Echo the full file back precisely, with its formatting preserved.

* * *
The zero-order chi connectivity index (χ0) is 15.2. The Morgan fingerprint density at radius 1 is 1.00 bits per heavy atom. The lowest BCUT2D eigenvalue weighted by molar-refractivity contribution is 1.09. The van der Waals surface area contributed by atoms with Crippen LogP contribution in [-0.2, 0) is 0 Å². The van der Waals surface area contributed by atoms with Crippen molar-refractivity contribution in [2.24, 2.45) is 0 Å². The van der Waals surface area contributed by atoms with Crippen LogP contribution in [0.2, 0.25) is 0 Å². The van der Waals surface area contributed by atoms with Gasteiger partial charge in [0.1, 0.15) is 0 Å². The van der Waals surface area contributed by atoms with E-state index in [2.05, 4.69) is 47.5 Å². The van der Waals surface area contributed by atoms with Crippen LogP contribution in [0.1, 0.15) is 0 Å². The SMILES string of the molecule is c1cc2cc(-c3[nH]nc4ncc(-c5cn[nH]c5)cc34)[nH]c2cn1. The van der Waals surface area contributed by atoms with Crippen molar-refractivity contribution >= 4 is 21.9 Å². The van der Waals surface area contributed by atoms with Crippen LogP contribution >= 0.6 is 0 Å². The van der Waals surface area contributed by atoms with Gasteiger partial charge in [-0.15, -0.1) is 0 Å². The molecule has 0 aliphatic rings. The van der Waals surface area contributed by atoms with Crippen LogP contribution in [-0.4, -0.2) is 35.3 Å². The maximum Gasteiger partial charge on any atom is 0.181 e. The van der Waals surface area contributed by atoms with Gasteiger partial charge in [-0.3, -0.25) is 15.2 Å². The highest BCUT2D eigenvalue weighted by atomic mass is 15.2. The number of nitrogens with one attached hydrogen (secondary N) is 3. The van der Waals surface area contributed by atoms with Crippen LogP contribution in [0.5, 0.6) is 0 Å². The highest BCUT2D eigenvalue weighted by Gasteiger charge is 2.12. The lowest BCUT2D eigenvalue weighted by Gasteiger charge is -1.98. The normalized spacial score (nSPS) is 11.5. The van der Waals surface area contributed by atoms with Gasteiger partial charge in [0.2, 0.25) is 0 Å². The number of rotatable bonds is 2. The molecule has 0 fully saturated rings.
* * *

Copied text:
The zero-order chi connectivity index (χ0) is 15.2. The Morgan fingerprint density at radius 1 is 1.00 bits per heavy atom. The lowest BCUT2D eigenvalue weighted by molar-refractivity contribution is 1.09. The van der Waals surface area contributed by atoms with Crippen LogP contribution in [-0.2, 0) is 0 Å². The van der Waals surface area contributed by atoms with Crippen molar-refractivity contribution in [2.24, 2.45) is 0 Å². The van der Waals surface area contributed by atoms with Crippen LogP contribution in [0.2, 0.25) is 0 Å². The van der Waals surface area contributed by atoms with Gasteiger partial charge in [0.1, 0.15) is 0 Å². The van der Waals surface area contributed by atoms with E-state index in [2.05, 4.69) is 47.5 Å². The van der Waals surface area contributed by atoms with Crippen LogP contribution in [0.1, 0.15) is 0 Å². The SMILES string of the molecule is c1cc2cc(-c3[nH]nc4ncc(-c5cn[nH]c5)cc34)[nH]c2cn1. The van der Waals surface area contributed by atoms with Crippen molar-refractivity contribution >= 4 is 21.9 Å². The van der Waals surface area contributed by atoms with Crippen LogP contribution >= 0.6 is 0 Å². The van der Waals surface area contributed by atoms with Gasteiger partial charge in [-0.15, -0.1) is 0 Å². The molecule has 0 aliphatic rings. The van der Waals surface area contributed by atoms with Crippen LogP contribution in [-0.4, -0.2) is 35.3 Å². The maximum Gasteiger partial charge on any atom is 0.181 e. The van der Waals surface area contributed by atoms with Gasteiger partial charge in [-0.3, -0.25) is 15.2 Å². The highest BCUT2D eigenvalue weighted by atomic mass is 15.2. The number of nitrogens with one attached hydrogen (secondary N) is 3. The van der Waals surface area contributed by atoms with Crippen LogP contribution in [0.5, 0.6) is 0 Å². The highest BCUT2D eigenvalue weighted by Gasteiger charge is 2.12. The lowest BCUT2D eigenvalue weighted by Gasteiger charge is -1.98. The normalized spacial score (nSPS) is 11.5. The van der Waals surface area contributed by atoms with Gasteiger partial charge in [0.2, 0.25) is 0 Å². The number of rotatable bonds is 2. The molecule has 0 fully saturated rings.